An examination of Vest's legal relationship to Mrs. Roe and his assumptions about the insurable interests in the property further demonstrates the impropriety of reformation. The district judge found that Vest was employed by the Newell Insurance Agency as a soliciting agent. This factual conclusion is not clearly incorrect. In determining when a principal is bound by the error of his agent, the California courts have not distinguished between general agents and soliciting agents. Hart v. Prudential Ins. Co., 47 Cal.App.2d 298, 117 P.2d 930. Appellant argues that Vest was acting as an insurance broker at Mrs. Roe's request and that, therefore, his mistake or knowledge is not imputed to the insurer. However, we conclude that Vest was a dual agent acting both for the Newell agency and for Mrs. Roe. Vest's mistakes, if any, in carrying out duties owed to Mrs. Roe as her agent are not necessarily imputable to the insurance agency for which he was acting as a soliciting agent. California courts recognize that an insurance agent must accurately carry out an applicant's request and that reformation may be allowed where the agent knowingly inserted false statements in the insurance application. See Annot., 26 A.L.R.3d 6. However, the instant situation is not one of fraud, deliberate insertion of false answers or misstatement of facts or intent communicated by the applicant. The relevant California cases do not disclose a judicial intent to require an insurance company to undertake an investigation to discover all types of interests in the subject property on pain of being held to have made a mistake if it failed to discover the hidden interests.

15

Taking a hindsight view, appellees charge Vest, and thus appellant, with a mistake in failing to insure their interest in the property and claim a right to reform the contract to conform to the mutual intent of the parties. Vest made a mistake of law as to the significance of the Cottens' insurable interest. (But the trust deed balance far exceeded the amount of the policy. Thus, the Cottens could have no beneficial interest in the proceeds of the policy.)3 Also, he was unaware of the interest of the Roes, Russells, and Vests (children of Mrs. M. P. Roe and their spouses) as beneficiaries under the Cotton deed of trust. The fallacy of finding a contractual intent to insure the interest of the trust deed beneficiaries is demonstrated by the fact that Vest was ignorant of their interests and thus could not have intended to act upon their behalf. Although Mrs. Roe may have had a subjective intent to insure the interest of the trust deed beneficiaries, she never communicated that intent. Without an objective manifestation of mutual intent to insure the interest of the trust deed beneficiaries by making them loss payees, there is no mutual agreement that a reformation could express.

16

This case is a typical instance of what one would have done if he had thought. Mrs. Roe's mistake was in failing to indicate her intent or provide necessary information on the interests to be insured. If she did not receive the policy she desired, the mistake is not attributable to appellant. Since fraud and mutual mistake are absent in this case, reformation was improper.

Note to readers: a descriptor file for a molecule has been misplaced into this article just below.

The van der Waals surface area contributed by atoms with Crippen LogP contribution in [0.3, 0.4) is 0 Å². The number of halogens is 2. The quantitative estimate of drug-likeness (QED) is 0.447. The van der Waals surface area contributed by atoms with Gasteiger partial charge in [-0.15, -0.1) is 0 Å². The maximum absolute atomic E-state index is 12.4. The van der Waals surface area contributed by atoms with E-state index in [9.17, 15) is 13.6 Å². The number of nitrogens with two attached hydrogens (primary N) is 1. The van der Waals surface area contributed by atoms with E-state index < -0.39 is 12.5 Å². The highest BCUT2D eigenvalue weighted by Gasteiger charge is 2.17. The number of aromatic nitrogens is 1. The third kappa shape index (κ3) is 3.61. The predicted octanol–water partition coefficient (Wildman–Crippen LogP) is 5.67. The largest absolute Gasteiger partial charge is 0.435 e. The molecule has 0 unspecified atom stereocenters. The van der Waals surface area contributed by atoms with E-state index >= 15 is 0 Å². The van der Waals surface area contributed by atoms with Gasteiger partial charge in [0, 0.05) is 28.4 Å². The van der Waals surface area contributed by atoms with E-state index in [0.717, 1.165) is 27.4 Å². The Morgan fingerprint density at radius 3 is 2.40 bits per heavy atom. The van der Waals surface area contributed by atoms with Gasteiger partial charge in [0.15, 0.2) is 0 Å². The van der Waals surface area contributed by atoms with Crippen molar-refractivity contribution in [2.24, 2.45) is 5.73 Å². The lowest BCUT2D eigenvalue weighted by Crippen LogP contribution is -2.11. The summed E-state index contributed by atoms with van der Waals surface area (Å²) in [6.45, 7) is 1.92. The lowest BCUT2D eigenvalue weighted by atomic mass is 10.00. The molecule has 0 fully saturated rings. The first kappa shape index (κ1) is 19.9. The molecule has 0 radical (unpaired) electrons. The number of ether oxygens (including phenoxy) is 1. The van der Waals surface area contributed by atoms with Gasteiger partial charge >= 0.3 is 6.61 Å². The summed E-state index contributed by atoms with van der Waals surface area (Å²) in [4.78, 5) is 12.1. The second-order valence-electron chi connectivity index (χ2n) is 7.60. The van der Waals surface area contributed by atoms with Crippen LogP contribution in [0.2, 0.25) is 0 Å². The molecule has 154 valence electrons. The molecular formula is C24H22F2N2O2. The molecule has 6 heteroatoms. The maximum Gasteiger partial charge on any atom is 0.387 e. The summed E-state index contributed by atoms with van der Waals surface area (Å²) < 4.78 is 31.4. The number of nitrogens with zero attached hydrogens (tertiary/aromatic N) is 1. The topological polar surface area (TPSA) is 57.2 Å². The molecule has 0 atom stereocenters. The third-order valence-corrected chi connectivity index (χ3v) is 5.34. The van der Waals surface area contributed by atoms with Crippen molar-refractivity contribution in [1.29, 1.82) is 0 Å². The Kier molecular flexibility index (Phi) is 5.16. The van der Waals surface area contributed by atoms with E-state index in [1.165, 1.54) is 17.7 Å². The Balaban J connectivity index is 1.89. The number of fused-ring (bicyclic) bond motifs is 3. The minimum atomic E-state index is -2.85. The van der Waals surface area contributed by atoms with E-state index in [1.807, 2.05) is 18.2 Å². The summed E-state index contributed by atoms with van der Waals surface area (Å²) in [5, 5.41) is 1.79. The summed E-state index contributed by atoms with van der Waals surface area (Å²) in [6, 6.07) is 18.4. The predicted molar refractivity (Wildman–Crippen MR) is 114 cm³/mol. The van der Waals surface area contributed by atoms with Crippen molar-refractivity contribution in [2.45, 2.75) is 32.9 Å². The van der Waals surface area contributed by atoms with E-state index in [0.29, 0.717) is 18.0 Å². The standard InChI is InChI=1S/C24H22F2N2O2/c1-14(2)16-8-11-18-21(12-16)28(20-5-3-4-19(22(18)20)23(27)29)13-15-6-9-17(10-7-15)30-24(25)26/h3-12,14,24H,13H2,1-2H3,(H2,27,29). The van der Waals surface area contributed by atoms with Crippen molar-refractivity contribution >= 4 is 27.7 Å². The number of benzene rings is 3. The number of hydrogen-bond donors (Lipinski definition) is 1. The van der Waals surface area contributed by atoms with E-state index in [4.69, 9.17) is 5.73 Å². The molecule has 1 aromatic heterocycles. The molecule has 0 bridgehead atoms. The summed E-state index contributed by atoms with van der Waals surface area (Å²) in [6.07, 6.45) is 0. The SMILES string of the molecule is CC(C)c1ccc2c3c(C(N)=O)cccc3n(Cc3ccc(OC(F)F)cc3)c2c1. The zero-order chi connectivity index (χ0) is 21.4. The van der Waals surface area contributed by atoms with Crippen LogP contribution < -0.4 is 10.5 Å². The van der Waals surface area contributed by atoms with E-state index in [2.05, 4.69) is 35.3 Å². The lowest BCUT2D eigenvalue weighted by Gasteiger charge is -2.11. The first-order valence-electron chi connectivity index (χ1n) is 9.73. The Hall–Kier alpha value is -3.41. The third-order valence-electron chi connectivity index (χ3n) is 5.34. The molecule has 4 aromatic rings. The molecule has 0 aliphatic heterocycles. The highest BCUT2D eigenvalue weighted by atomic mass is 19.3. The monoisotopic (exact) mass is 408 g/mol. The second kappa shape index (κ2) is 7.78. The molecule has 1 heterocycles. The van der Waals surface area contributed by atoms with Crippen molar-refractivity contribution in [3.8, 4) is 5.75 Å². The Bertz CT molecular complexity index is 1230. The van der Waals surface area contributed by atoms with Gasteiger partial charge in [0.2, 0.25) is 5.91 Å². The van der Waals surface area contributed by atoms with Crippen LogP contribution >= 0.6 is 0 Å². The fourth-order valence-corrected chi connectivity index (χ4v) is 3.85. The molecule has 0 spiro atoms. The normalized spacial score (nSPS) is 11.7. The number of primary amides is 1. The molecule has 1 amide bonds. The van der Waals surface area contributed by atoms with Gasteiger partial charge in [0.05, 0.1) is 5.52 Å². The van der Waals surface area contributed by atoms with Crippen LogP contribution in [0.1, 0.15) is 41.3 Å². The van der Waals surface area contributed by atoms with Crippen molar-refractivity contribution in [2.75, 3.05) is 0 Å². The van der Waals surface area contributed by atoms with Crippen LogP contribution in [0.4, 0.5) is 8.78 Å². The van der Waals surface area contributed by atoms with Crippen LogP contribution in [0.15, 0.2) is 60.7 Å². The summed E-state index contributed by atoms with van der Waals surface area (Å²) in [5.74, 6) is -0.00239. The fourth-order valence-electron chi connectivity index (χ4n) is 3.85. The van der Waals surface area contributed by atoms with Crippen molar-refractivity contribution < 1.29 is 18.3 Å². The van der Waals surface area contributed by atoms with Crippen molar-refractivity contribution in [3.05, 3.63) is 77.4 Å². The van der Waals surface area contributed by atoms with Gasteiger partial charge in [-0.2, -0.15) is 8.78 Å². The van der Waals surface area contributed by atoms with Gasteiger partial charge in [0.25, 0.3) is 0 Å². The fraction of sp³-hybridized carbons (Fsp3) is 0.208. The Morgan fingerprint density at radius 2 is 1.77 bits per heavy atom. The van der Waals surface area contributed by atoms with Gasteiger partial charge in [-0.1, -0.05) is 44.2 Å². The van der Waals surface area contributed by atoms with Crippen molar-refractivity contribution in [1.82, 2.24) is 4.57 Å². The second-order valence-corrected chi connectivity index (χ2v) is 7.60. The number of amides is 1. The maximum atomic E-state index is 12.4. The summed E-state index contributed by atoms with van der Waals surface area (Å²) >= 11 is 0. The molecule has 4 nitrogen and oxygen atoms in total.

17

It seems apparent, in her giving away and still really keeping her assets, Mrs. Roe was trying to avoid probate and perhaps death duties. This is fine if one works it right, but Mrs. Roe simply enmeshed herself in her own web and Continental, we hold, is not obligated to bail the children out of her mistake.

18

Reversed.

*

The Honorable Bruce R. Thompson, United States District Judge for the District of Nevada, sitting by designation

1

Apparently Mrs. Roe's first connection with the property was pre-Cottens when she took in her name a second deed of trust on the Oleander Street property from parties named Stream. This she assigned to her family corporation, the Russell Roe Company. When others did not make the payments on the trust deed assigned to Roe, which was usually the case, she made the payments. By the time of the fire she had just finished paying off both trust deeds (which deeds she had never mentioned in her deed to Cotten)

2

Both parties cite Gillis v. Sun Insurance Office, Ltd., 238 Cal.App.2d 408, 47 Cal. Rptr. 868, and appellees rely heavily on it. One simply cannot be certain of the facts there, and even after we have obtained the underlying record we cannot be sure of the basis of the court's holding. If it stands for the proposition that someone must be paid for every loss in California if the property is correctly described in the policy, it then runs contrary to other California authority cited infra. California has never held that a fire insurance policy is appurtenant to the insured property

3

The Cottens could not recover under the policy as originally written (Peggy Lawrence-- named insured; M.P. Roe--loss payee) because they are not insureds or loss payees under the policy. Neither should they have the policy reformed to make them the named insureds. They paid nothing for the policy. They ordered nothing. Vest was not acting as their agent in the purchase of the policy here in suit